Y’S last night maintained its Baa3 rating on Spanish sovereign debt, one notch above junk, though it moved to a negative outlook.
Moody’s said Spain should have access to the capital markets at reasonable rates while it turns around its economy, thanks to “the combination of euro area and ECB support and the Spanish government’s efforts”.
The good news helped nudge the euro 0.3 per cent higher against the dollar.
It came after Spain sold more short-term debt than planned at slightly lower rates than a month ago, attracting investors who traded on expectations that a sovereign aid request could be near.
The country’s treasury yesterday sold €4.9bn of 12- and 18-month debt, beating the targeted upper range of €4.5bn and with the yield on the longer paper dipping from September’s auction to just above three per cent.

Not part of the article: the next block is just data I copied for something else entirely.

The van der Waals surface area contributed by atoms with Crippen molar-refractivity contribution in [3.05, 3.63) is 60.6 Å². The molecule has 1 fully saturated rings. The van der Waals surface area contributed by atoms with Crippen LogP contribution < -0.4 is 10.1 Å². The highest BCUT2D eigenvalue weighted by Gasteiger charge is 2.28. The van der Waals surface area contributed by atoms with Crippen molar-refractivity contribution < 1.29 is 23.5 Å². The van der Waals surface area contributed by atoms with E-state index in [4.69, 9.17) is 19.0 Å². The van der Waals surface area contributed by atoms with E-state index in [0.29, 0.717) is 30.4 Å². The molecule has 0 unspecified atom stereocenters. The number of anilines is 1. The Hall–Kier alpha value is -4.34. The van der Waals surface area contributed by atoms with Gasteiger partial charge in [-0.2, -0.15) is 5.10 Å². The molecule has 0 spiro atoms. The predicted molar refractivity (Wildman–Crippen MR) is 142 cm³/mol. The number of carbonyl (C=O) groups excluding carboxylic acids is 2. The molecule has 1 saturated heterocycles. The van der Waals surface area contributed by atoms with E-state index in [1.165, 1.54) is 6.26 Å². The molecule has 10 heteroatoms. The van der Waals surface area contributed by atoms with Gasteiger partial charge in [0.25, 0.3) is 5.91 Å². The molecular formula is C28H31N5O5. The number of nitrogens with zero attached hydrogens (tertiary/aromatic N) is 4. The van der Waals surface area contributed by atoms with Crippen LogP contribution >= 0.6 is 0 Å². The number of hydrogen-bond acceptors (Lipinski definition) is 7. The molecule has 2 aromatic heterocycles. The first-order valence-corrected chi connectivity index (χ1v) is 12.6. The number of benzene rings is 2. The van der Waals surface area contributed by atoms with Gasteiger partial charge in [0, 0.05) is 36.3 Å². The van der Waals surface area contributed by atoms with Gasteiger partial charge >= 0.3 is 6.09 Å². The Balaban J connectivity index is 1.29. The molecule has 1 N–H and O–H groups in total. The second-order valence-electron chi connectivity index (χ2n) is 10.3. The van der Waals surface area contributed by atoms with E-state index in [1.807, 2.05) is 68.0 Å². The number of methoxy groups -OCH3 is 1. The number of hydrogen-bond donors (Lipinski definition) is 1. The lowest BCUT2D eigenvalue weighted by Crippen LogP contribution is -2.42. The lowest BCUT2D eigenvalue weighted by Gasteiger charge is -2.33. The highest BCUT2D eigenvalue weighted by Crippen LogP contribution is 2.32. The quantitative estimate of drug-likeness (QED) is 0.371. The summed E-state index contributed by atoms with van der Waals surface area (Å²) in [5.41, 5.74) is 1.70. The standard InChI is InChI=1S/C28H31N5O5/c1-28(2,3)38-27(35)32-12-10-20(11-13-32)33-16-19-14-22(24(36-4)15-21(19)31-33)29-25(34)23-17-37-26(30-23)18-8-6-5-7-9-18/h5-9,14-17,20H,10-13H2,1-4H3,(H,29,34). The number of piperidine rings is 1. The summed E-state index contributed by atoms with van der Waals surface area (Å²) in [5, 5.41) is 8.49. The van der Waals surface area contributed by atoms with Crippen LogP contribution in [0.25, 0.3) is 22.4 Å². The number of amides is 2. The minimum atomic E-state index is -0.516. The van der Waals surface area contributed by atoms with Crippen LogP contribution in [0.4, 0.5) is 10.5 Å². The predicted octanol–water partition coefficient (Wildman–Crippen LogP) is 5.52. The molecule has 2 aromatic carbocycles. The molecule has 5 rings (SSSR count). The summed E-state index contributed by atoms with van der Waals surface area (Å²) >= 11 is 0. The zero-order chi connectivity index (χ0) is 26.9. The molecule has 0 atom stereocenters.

Rising expectations that Spain will soon ask for a Eurozone credit line to help cut its borrowing costs look set to dominate a EU summit beginning tomorrow, potentially crowding out talks on a disputed banking union.
The EU’s two-day summit, the fourth among the 27 leaders this year, was meant to focus on efforts to establish a single supervisor for the Eurozone’s banks, as well as longer-term plans for closer integration of the bloc.
There is even a narrow chance of a separate summit of the 17 Eurozone leaders after the main meeting to discuss the most pressing issues affecting the currency bloc, including Greece, Cyprus, Italy and Spain, officials said.
German finance minister Wolfgang Schaeuble also threw his weight into the mix ahead of the summit, saying it was time for a leap forward in European integration and that ideas such as a super-empowered commissioner for budgets needed serious consideration.
Schaeuble said he had run his ideas past Chancellor Angela Merkel and while she was “somewhat more cautious”, there was a need to take bold action to quell the debt crisis.